Warner Bros. sends cease and desist for Harry Potter fest, but Muggles can’t stop magic-themed fall fun

First grader David waving his magic wand at the Harry Potter Festival in Chestnut Hill, in 2015. (Natavan Werbock for WHYY)

First grader David waving his magic wand at the Harry Potter Festival in Chestnut Hill, in 2015. (Natavan Werbock for WHYY)

Come October, no wizards will apparate to attend Dumbledore’s Greeting or the Death Eater’s Dance Party on Chestnut Hill’s main drag — not if Warner Bros. has anything to say about it.

The Chestnut Hill Business District will not host what would have been the eighth annual Harry Potter Festival, following a cease and desist letter from Warner Bros. The company retains the rights and licenses for images and names from the massive franchise of movies and books by J. K. Rowling, and has recently cracked down on Harry Potter themed events throughout the world, including a planned festival in Aurora, Illinois, and events at a tea shop in Plymouth, England.

Warner Bros. reached out to the business district in May to share new terms for 2018, “and it quickly became apparent that these were so restrictive that it would not allow us to do the festival as we did in years past,” said Philip Dawson, the executive director of CHBD.

In previous years, Warner Bros. has allowed the festival to go ahead, on the condition that the event was hosted by the business district’s nonprofit arm. They did not give a reason for this year’s change in policy, Dawson said.

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Warner Bros. told Dawson that he would need to acquire a license to produce the festival. But when he asked how to go about that process, they told him that “Warner Bros. is not issuing and has no plans to issue such licenses at this time.”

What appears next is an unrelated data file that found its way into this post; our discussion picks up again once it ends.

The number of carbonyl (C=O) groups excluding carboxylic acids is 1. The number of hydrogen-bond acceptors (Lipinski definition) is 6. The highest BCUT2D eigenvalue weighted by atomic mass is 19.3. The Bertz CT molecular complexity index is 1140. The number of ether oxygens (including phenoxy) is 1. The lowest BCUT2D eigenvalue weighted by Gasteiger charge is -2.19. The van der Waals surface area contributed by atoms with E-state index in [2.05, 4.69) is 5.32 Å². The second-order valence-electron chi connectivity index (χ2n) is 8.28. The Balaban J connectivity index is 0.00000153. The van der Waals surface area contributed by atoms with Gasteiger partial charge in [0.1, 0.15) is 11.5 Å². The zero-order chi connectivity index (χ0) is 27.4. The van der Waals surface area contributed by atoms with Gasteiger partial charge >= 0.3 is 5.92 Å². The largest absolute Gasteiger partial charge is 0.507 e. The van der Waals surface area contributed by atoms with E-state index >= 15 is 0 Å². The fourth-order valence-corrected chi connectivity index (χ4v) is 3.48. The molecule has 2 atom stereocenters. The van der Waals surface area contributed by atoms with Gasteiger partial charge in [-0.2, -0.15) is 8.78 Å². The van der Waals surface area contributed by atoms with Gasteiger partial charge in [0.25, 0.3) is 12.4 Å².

The business district will still host its popular magic-themed pub crawl and plans to hold some sort of Halloween or fall-themed festival. Dawson is waiting to make an official announcement about the festival until Chestnut Hill College decides whether to go ahead with its annual Quidditch tournament on the weekend in question, which may also be affected by the Warner Bros. rules. For the uninitiated, in the Harry Potter books, Quidditch is a game played on flying brooms, in which players try to hurl balls through hoop-shaped goals while trying not to get knocked off their brooms.

Last year, the festival included the Quidditch Tournament, a Fireball 5k, a sorting hat demonstration, Hedwig’s Hollow Selfie Park, and countless other Potter-themed attractions and events over the course of the October weekend.

Fans have decried the Warner Bros. move online, with many tweeting at J. K. Rowling and begging her to save the festival.




Warner Bros. declined to comment for this article.

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